access_token: !secret github_access_token
      - path: "home-assistant/core"
        name: "Home Assistant Core"
      - path: "boralyl/steam-wishlist"

  - platform: github_custom
    access_token: !secret github_access_token
      - path: "company/some-repo"

We aren’t going to change anything here, so the schema will be identical to the official integration:

REPO_SCHEMA = vol.Schema(
    {vol.Required(CONF_PATH): cv.string, vol.Optional(CONF_NAME): cv.string}

        vol.Required(CONF_ACCESS_TOKEN): cv.string,
        vol.Required(CONF_REPOS): vol.All(cv.ensure_list, [REPO_SCHEMA]),
        vol.Optional(CONF_URL): cv.url,

The above is pretty strightforward. We require an access token and a list of repos. Each repo must have a path key and can optionally have a name key. We also optionally allow a url key which can be used for a GitHub Enterprise server URL.

The above code essentially extends the Home Assistant platform schema to add our domain github_custom to it with the schema above. It will handle the validation for us and display errors as appropriate.

Register the Sensors

The next step is to register all of our sensors. We will have one sensor for each repo that was specified in the platform configuration. By convention, Home Assistant will look for either setup_platform or async_setup_platform functions in your file. If your data will be updated using a library that uses asyncio to asynchronously fetch data then you should declare the async_setup_platform function, otherwise create a setup_platform function. Since the library we are going to use, gidgethub, supports async, we’ll use the async_setup_platform function.

async def async_setup_platform(
    hass: HomeAssistantType,
    config: ConfigType,
    async_add_entities: Callable,
    discovery_info: Optional[DiscoveryInfoType] = None,
) -> None:
    """Set up the sensor platform."""
    session = async_get_clientsession(hass)
    github = GitHubAPI(session, "requester", oauth_token=config[CONF_ACCESS_TOKEN])
    sensors = [GitHubRepoSensor(github, repo) for repo in config[CONF_REPOS]]
    async_add_entities(sensors, update_before_add=True)

In this function we first retrieve an aiohttp client session. This helper function takes care of retrieving and closing the session for us (one less thing to think about). We initialize our GitHub API client and create a GitHubRepoSensor for each repo that was specified in our coniguration.yaml.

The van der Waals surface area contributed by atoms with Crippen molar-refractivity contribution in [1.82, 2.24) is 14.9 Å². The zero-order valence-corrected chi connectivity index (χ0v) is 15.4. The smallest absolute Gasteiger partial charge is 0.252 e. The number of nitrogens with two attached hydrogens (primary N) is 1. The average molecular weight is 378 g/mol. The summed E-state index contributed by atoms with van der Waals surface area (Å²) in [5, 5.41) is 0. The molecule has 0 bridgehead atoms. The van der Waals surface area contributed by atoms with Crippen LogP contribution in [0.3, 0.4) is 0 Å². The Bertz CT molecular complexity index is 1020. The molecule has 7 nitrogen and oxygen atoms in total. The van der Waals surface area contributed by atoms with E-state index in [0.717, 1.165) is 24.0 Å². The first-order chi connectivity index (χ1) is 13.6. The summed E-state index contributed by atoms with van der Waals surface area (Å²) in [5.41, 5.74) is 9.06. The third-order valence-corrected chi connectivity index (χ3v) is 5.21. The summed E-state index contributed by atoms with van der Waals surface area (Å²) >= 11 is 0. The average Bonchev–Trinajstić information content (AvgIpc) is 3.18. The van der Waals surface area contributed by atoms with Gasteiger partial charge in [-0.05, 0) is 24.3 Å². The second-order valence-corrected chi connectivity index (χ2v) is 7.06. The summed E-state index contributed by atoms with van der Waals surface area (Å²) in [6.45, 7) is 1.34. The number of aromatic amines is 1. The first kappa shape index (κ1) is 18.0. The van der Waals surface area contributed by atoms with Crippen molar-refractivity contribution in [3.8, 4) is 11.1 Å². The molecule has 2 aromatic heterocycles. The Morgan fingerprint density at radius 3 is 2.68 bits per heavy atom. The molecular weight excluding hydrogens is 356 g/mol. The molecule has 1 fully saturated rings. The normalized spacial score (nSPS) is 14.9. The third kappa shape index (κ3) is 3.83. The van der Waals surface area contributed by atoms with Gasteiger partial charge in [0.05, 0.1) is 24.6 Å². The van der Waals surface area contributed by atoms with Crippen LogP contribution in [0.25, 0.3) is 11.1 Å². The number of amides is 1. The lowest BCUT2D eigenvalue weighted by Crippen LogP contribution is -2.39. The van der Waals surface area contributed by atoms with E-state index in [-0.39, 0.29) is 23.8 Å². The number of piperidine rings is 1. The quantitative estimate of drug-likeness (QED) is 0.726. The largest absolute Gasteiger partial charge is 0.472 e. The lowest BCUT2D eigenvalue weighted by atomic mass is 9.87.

The async_add_entities function will handle adding and registering those sensors with Home Assistant. The second parameter is worth noting as well. Setting it to True will tell Home Assistant it should do a data update when the integration finishes setting up. Without this specified (or setting it to False), it will wait until SCAN_INTERVAL to fetch data from GitHub. Since that constant is set to 10 minutes, it means that for the first 10 minutes after Home Assistant is restarted there will be no data for our sensors (or it will restore data from the previous update prior to restarting).

GitHubRepoSensor Entity and async_update

The last part of our component is defining our entity and specifying an update method. For brevity, I’m not going to include the full class, but you can view it in GitHub.

The main takeaway is that it extends homeassistant.helpers.entity.Entity, this class implements most of the required logic for you. We define our own state property which returns the state of the sensor. For this sensor we will be using the first 7 characters of the commit sha. We also define a device_state_attributes property which returns attributes related to the state that can be accessed by automations and the lovelace UI.

Our custom sensor class must also specify either an update or async_update method for fetching the data from GitHub to populate our state and the device_state_attributes. Again, since our component is using a library that supports async, we include an async_update method. It fetches all the data that we need from GitHub. Home Assistant will call this method based on the interval we defined. It’s convention is to look for a constant named SCAN_INTERVAL. If you define it in your file, it’s value should be a datetime.timedelta instance. We will use a 10 minute update interval for our component.

SCAN_INTERVAL = timedelta(minutes=10)

Wrap Up

So we now have a fully functional custom component that is asynchronous, which is an improvement over the official integration.

In the next post we’ll briefly discuss how to add unit testing to help improve your custom component and catch bugs before others do. We will also use GitHub Actions to add continuious integration to your custom component.